Today we celebrate a very special feast: of Mary Mother of God. As our second reading tells us When the appointed time came, God sent his Son, born of a woman, born a subject of the Law, to redeem the subjects of the Law and to enable us to be adopted as sons. What on earth does that mean?
It’s very simple. All human beings are made to live the law. And what is the law? To receive the love of God, and love him and others back in return with all of our heart, mind and strength. That’s all commandments are: the basic of love. But we don’t always love God and others fully do we? Since Adam’s fall, we all fail, and have no hope fulfilling the commandments, and so no hope of communion with God – heaven, in other words.
But luckily for us, God loves us. So he decides to help us fulfil the law in him. How did he do that? By becoming a man, just like us, and living exactly what we live but fulfilling the law perfectly. This is great news: finally, there is a human being who has fulfilled what it means to be human. But as Jesus is not only perfect man but co-eternal Son of God, that means that linked to him by our humanity and baptism, any man or woman baptised into him also shares in the the life of the Trinity – the life of God.
Do you believe that? There is proof, as St Paul told us: The proof that you are sons is that God has sent the Spirit of his Son into our hearts: the Spirit that cries, ‘Abba, Father’, and it is this that makes you a son, you are not a slave any more; and if God has made you son, then he has made you heir. So how do we know it’s worked? Because unlike anyone else, a Christian can pray to him as Lord, and receive him in the sacraments.
Father, that doesn’t sound much, you might say. But what more is there? Apart from fulfillment of who I am, and freedom from sin (which is the only kind of freedom), and eternal happiness, and the entire cosmos and eternal God belonging to us, and receiving whenever I ask for it the eternal fire of love of the Holy Spirit – what else is there? It makes our Christmas presents look pretty small, doesn’t it. How fantastic it is to be a Christian.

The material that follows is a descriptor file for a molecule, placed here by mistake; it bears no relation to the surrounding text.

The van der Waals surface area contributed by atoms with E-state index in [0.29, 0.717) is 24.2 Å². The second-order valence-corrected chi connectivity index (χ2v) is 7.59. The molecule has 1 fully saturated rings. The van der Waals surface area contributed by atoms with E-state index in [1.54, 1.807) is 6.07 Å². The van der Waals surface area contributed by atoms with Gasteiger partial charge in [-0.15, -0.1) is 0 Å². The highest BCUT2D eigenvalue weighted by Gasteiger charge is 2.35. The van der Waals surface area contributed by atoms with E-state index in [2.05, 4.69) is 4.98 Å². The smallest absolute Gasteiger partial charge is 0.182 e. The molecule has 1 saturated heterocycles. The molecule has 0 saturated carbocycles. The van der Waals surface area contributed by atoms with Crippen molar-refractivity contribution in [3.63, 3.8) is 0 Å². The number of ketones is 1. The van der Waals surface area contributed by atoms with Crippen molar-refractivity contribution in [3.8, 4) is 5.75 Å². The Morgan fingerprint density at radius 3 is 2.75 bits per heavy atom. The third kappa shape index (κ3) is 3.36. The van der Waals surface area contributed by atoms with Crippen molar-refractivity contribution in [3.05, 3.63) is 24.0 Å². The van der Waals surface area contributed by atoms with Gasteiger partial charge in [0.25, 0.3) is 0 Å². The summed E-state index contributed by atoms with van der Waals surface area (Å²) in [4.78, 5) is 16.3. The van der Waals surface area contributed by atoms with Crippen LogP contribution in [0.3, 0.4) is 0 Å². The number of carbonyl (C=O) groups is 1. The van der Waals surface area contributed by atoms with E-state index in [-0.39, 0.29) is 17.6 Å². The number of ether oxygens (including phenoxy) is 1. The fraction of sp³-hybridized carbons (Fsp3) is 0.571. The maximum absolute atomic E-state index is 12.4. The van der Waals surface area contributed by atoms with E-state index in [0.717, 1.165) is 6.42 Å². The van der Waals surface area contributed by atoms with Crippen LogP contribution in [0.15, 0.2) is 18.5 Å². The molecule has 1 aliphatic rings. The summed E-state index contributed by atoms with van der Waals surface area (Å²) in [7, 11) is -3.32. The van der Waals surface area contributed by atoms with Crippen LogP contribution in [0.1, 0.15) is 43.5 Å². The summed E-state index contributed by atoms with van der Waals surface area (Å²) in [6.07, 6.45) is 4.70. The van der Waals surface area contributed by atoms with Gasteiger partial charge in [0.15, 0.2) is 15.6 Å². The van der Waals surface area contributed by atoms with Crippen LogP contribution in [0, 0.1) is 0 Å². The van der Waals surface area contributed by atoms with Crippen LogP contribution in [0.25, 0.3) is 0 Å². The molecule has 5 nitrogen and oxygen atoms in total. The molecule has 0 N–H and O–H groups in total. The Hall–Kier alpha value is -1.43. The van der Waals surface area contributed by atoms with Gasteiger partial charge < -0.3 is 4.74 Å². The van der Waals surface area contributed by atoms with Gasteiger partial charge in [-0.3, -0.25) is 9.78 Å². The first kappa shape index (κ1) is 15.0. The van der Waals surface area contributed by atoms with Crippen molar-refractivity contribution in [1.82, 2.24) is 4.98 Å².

And this brings us to the other point of today’s readings: As for Mary, she treasured all these things and pondered them in her heart. Mary shows us how to hold onto this fulfilling freedom. Because if we don’t treasure these things, we can’t receive them, and if we don’t ponder what God has given us, we don’t change.
Now we aren’t all the Virgin Mary: just as well, because I’d be a pretty ugly one. And we aren’t all called to be monks – otherwise the human race would die out. But what is true that if we don’t take time each day to treasure God’s Words to us, we die inside, and life becomes too hard. So here are three simple ways we can treasure God’s word every day:
- Keep a little journal, not of all your thoughts, but just the words God says to you, in your heart, through an event, through something in the bible or from mass, or dare I even say, from a homily. And read back over it every day.
- Alternatively, write one of these things which you want to live, or which touches you on a post-it note and stick it above your kitchen sink, or on your wardrobe door, or on your car dashboard, or, best of all, the back of the toilet door, where all the family is sure to see it.
- At least once a day, go outside and look at and appreciate and savor the beauty of creation, letting it speak to you, and thanking God for making it just for you, as well as to share with all the others.
Because that’s the great thing about life, you know: any good or beautiful thing you see or receive God organised for you to have it just at that moment. So let’s ask God in this Eucharist which way he wants me to treasure his Word this New Year. Amen.